1. In the instant appeal the appellant contended and the respondent accepted that there was no contractual relationship between these parties, and the appeal record discloses no evidence of any. For example, there is no evidence of any payment made by Ms Tang to the respondent University for admission to the PhD course, or of any terms or conditions agreed to between the parties when she was (presumably) admitted or accepted as a PhD candidate.
  1. Even in cases such as this where it is common ground that there is no other source than the enactment for the decision making power or for its effect upon the relevant applicant, regard must still be had to the observations of Black CJ in Hutchins v Commissioner of Taxation[24], that a decision authorised by an enactment only in a very general way is unlikely to have the character of a decision for which provision is made under that enactment, because the connection between the text of the enactment and decision is likely to be too remote.  Nevertheless, regard must also be had to the context in which that was written.  In that case the relevant decision was that of the Deputy Commissioner of Taxation to vote against a motion put to a meeting of creditors convened under Part X of the Bankruptcy Act 1966 (Cth).  The Deputy Commissioner was there exercising rights or powers provided by the Bankruptcy Act and the Full Federal Court by majority rejected the argument that that decision was made “under” s 8, 208 and 209 of the Income Tax Assessment Act 1936 (Cth).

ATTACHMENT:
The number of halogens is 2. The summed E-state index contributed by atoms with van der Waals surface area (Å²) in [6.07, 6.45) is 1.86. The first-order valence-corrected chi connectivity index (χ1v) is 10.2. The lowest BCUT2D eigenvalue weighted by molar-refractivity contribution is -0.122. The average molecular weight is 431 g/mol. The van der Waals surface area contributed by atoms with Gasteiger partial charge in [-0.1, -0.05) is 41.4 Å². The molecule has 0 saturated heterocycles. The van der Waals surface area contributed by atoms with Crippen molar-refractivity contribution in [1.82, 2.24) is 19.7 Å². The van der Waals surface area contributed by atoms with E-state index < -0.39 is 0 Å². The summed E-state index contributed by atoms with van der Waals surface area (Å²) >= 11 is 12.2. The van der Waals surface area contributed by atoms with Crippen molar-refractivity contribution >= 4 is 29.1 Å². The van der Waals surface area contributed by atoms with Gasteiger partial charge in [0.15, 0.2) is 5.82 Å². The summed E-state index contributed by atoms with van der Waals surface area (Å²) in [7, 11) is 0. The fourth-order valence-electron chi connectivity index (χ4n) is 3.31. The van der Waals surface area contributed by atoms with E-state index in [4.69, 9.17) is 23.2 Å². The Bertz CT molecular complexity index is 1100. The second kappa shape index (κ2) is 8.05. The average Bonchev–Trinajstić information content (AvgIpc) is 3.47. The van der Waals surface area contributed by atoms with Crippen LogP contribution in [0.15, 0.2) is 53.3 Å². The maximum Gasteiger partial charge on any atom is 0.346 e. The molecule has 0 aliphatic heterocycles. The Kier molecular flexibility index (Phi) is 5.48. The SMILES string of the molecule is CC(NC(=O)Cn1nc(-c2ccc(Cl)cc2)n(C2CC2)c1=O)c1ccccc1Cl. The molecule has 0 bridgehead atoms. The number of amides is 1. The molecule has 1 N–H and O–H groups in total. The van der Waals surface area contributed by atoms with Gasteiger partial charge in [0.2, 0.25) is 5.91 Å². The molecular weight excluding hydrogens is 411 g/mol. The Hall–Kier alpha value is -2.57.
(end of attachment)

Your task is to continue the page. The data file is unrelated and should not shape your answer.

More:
1. I respectfully consider that keeping the remarks of Black CJ in mind, where the Griffith University Act is the source of the power to make the relevant decision, then even when that power is granted in the most general terms to enable acts necessary or convenient in connection with its broadly described functions, it is relevant to consider how central the decision is to the role of the decision maker, and to trace the statutory source of authority for any decision.  That is what the learned trial judge did.  When a decision made is as to a central or core function of the University, as it was here, where the decision is substantive and final, and where the decision is made in the exercise of the statutory power and responsibility vested in the University to execute its functions of encouraging study and research and conferring higher education awards, then the decision is likely to answer the description given by Thomas J in Blizzard v O’Sullivan (at Qd R 119), where His Honour, having described cases where a contract became the charter of the rights of the relevant parties, compared those with: